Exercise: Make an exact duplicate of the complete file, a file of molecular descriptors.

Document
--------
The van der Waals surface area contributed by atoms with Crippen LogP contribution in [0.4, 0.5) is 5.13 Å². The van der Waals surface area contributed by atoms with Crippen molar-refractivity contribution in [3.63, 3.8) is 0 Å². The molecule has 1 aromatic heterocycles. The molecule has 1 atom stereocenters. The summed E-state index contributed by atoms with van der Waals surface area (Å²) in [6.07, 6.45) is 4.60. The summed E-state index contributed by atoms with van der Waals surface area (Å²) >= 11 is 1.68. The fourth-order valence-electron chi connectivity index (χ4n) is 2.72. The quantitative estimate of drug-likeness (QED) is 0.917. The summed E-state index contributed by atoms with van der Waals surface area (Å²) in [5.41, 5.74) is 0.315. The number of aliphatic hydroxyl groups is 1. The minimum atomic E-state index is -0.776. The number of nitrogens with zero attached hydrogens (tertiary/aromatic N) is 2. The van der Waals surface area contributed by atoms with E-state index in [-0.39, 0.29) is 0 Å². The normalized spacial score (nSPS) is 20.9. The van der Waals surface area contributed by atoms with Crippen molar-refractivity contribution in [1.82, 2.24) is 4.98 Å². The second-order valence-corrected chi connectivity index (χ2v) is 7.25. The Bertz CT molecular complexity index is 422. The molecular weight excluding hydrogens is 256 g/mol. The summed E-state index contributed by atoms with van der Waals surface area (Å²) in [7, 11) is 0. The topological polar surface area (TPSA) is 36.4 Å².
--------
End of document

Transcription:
The van der Waals surface area contributed by atoms with Crippen LogP contribution in [0.4, 0.5) is 5.13 Å². The van der Waals surface area contributed by atoms with Crippen molar-refractivity contribution in [3.63, 3.8) is 0 Å². The molecule has 1 aromatic heterocycles. The molecule has 1 atom stereocenters. The summed E-state index contributed by atoms with van der Waals surface area (Å²) in [6.07, 6.45) is 4.60. The summed E-state index contributed by atoms with van der Waals surface area (Å²) >= 11 is 1.68. The fourth-order valence-electron chi connectivity index (χ4n) is 2.72. The quantitative estimate of drug-likeness (QED) is 0.917. The summed E-state index contributed by atoms with van der Waals surface area (Å²) in [5.41, 5.74) is 0.315. The number of aliphatic hydroxyl groups is 1. The minimum atomic E-state index is -0.776. The number of nitrogens with zero attached hydrogens (tertiary/aromatic N) is 2. The van der Waals surface area contributed by atoms with E-state index in [-0.39, 0.29) is 0 Å². The normalized spacial score (nSPS) is 20.9. The van der Waals surface area contributed by atoms with Crippen molar-refractivity contribution in [1.82, 2.24) is 4.98 Å². The second-order valence-corrected chi connectivity index (χ2v) is 7.25. The Bertz CT molecular complexity index is 422. The molecular weight excluding hydrogens is 256 g/mol. The summed E-state index contributed by atoms with van der Waals surface area (Å²) in [7, 11) is 0. The topological polar surface area (TPSA) is 36.4 Å².